-Either they actually are deciding the results ahead of the show and showing no regard for the quality of the performances that night, or they need to get A LOT better at making sense of their decisions. The only message I came away with from Nigel was, ‘Amber and Brandon, we think you’re the most expendable, and as much as we wish you weren’t in the bottom to begin with, we can think of inconsistent excuses to keep the others in the interests of the show, so you’re out.’ And Brandon had such a good attitude, despite getting shafted, and I don’t blame Amber for being royally peeved. Two great performances in a row, but they’re keeping Eliana (who, despite being my favorite, has not been triumphantly successful), probably either because Eliana has the more winning personality or because they still haven’t gotten to mine her unique ballet talent for the show and don’t want to send her away before they get the chance. Sad day. Bad taste in my mouth.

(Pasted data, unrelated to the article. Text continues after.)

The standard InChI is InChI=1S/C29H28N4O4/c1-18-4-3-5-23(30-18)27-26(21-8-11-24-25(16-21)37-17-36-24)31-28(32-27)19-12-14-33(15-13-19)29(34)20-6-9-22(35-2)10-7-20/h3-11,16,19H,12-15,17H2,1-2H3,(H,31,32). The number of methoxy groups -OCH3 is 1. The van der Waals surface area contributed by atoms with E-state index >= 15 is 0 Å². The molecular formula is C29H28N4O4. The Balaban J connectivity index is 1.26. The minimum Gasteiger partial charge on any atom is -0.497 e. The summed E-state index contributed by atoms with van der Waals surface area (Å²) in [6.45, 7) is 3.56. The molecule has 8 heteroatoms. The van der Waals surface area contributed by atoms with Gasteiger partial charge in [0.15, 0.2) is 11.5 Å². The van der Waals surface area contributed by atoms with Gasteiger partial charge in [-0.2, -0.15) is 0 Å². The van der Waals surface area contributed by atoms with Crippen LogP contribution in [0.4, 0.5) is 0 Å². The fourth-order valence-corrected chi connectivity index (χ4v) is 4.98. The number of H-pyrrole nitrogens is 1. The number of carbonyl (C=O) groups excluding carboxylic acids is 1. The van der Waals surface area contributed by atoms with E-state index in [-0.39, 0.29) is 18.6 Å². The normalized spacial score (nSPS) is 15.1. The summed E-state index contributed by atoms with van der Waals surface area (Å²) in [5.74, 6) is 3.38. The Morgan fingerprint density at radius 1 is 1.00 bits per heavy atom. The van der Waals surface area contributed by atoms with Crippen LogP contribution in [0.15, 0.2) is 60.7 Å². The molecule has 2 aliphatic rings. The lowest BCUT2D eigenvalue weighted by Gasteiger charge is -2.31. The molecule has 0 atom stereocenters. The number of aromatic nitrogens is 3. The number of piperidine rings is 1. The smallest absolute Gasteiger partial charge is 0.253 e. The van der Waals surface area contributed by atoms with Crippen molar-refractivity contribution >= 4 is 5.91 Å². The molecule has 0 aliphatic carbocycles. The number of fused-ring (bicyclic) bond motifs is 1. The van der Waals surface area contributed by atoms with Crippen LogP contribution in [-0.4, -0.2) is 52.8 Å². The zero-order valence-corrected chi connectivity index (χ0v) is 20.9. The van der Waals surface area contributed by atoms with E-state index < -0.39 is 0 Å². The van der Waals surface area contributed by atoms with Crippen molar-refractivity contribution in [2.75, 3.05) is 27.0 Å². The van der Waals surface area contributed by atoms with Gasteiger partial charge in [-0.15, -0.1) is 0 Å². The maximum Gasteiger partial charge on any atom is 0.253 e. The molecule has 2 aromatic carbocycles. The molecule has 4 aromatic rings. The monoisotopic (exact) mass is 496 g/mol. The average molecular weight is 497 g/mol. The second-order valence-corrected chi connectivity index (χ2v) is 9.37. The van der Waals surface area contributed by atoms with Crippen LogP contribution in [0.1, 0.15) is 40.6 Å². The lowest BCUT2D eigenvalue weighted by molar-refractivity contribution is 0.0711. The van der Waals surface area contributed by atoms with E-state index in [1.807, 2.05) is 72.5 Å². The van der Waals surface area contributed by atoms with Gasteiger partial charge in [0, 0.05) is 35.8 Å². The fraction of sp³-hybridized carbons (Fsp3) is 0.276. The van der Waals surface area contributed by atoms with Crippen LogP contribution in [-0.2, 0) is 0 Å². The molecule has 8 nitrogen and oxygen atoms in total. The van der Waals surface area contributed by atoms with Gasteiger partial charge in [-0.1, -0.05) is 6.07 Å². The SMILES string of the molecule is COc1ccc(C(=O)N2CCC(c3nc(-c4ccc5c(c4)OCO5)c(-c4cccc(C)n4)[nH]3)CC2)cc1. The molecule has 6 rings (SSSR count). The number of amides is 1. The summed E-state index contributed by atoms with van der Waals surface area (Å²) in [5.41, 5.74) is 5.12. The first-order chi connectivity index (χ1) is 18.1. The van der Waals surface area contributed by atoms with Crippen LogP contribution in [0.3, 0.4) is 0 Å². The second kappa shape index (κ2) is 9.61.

3. The Presidentrix says:

    Oh, er, final thingy: I can believe that Eliana is as technically brilliant as she is charming and winning, and I trust the judges on that, but when I say she hasn’t been triumphantly successful, I mean I didn’t think she’d had a *moment* – a perfect confluence of dancer and routine and choreographer and story – the way Amber has, at least once if not twice. So when the judges make a bigger fuss over A’s performance than E’s, it can feel like E’s being kept on the strength of her promise, rather than on what she’s done already. Which might not be an accurate feeling – given she really is that staggeringly talented – but goes again to the judges doing a very poor job explaining to the audience where the decisions are coming from.